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Using Manga to Teach Youth About Representation

Tony Weaver Jr is the Founder and CEO of Weird Enough Productions, which produces a manga series (Japanese inspired graphic novel) called the UnCommons as well as educational material for youth. Weaver works with 12 creatives scattered all over the world to advocate for diversity and representation through storytelling.

Weaver shares with us how the UnCommons were developed as well as what the future holds for his company.

What was the catalyst for founding Weird Enough Productions?

I think that when I started Weird Enough Productions, I felt a sense of urgency about creating positive representation. The Fergusen protests were taking off and at the time I had already been thinking about the concept. I also was working with Naeemah Clark, a preeminent scholar on representation and media. She wrote the textbook “Diversity in U.S. Mass Media" and Dr. Clark had taken me under her wing. I was researching from a scholarly point of view about what happened in Fergusen and how details about Michael Brown were shifted according to different narratives. Media storytelling is so powerful in painting the public opinion. That’s why any solution to media misrepresentation needs to involve media storytelling on a massive scale. 

I put together the pitch for Weird Enough and the organization was started after I won $500 from a pitch competition at Elon University. I was an acting major and the pitch was a competition hosted in the school of business. I didn't bring any formal dress clothes with me to college so I showed up to my pitch as a formal Frankenstien. I was wearing my friends dress shoes, another one of my friends slacks, the same goes for the blazer, and a friend even let me borrow his tie. We walked away with first place and that is what kicked things off. 

Creating representation is the core piece of your work, who do you hope can benefit from comic books you create?

I think representation is a two way street. I love the chance for young Black kids to see my work and feel represented. And when I say young, I mean teens, like young Black people that are coming of age and figuring out who they are. I’d love for my characters to be there for them as they navigate that path for themselves. Representation can also fill in the gaps when other people can’t be there to do so. I'm from Atlanta, Georgia and there’s a significant Black population there. I believe my work is important there so young people can see someone represent them, but simultaneously, I could share my work in Maine where the Black population is low and I think my work is important there too. I need young people that don't grow up around people of color, that don't have very diverse upbringing and experiences, to see my work so their points of view aren't only influenced by stereotypes and racist norms.

How did you decide to use comic books as the vehicle to deliver your message?

In the beginning of Weird Enough, we made films. I wrote short films for us to produce and we were able to create a web series because of the massive infrastructure I had at school. There were students who wanted to act and be in my videos and I had access to production material. Even though the budget was low we could produce things. Post graduation, we received a grant, which allowed me to be sustainable at the time. However, I knew there was no way we could produce films on the same budget forever. I asked myself, “what stories feed me? What stories inspire me?” and the answer was manga and anime. The answer was sitting in front of me this whole time. It would also be cheaper because finding an artist is much less expensive than financing a film.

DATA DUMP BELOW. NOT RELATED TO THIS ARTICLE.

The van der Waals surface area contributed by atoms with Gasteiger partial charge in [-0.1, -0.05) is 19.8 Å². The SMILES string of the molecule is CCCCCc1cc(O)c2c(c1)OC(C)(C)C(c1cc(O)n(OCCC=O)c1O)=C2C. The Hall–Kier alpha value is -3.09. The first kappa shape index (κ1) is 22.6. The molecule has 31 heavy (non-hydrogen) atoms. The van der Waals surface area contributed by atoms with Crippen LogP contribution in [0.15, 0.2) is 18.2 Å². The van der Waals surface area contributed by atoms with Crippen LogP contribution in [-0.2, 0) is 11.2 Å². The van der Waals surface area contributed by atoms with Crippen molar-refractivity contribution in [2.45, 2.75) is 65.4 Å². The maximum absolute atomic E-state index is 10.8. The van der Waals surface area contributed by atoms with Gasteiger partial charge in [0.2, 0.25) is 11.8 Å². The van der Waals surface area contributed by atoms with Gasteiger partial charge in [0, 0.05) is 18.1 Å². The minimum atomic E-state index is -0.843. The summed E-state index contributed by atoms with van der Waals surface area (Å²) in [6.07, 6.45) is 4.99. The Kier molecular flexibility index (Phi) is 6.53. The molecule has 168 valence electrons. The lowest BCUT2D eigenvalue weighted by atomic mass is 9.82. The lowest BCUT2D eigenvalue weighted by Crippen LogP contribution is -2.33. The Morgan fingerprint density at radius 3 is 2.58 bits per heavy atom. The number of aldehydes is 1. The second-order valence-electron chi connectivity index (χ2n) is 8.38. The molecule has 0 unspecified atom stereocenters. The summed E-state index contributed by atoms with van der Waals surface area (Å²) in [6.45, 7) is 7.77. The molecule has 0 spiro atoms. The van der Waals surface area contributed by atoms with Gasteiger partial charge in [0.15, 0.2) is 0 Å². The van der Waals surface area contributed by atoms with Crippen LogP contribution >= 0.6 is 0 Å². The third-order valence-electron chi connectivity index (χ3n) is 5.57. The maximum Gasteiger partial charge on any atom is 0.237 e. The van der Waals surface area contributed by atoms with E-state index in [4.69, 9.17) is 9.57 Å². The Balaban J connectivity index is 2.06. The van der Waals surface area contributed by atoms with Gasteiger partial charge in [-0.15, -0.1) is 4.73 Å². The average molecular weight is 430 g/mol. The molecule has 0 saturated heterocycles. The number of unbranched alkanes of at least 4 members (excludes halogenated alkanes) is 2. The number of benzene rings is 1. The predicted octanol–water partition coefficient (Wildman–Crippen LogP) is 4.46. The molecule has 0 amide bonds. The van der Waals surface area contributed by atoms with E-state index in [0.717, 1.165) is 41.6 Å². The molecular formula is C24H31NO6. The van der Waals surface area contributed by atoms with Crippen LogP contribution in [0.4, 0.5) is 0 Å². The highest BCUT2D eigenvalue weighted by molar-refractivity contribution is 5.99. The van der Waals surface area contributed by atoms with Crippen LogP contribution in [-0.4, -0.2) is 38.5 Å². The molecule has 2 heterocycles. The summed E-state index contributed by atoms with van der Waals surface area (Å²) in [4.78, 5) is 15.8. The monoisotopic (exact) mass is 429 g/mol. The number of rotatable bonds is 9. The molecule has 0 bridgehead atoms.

Tell us a little bit about organizations you’ve worked with like WarnerMedia and Solve

WarnerMedia has been an amazing corporate partner for years because of the emphasis they put on digital learning. WarnerMedia and AT&T recently released The Achievery, which is a tool using content based education for young people. We were able to support them by putting our Weird Enough educational lens on content like Steven Universe, Adventure Time, and We Bare Bears. 

The support Solve provided was broad in our organization's growth and I think overall it helped us align our business model post Covid-19 so we could take steps towards sustainability in a new growth model.

What is the future of the UnCommons?

The UnCommons has a very bright future. We have over two and half million readers online and based on that success, we are able to partner with WEBTOON– the largest webcomic company in the world. WEBTOON isn’t acquiring our company, they’re actually working with us as a partner and that doesn’t happen very often in the industry. We’re going to relaunch the UnCommons in a newer format and I‘m excited to go back and reimagine some of the story's moments while also giving the characters more color and depth. This is kind of like the UnCommons director’s cut. We will be launching early 2023 with WEBTOON with hopes of bringing the manga to an even larger audience, which will catalyze our education work even more.

The UnCommons has seen extensive growth since 2014 but the journey is far from complete for Weird Enough Productions. After asking Weaver what’s next, he revealed that there is an animated series in development. He also leaves us on a note of curiosity, “I never said the UnCommons was the only story we would tell, so stay tuned.”

If you are interested in championing representation through innovation, learn more about Solve’s US Equity work.

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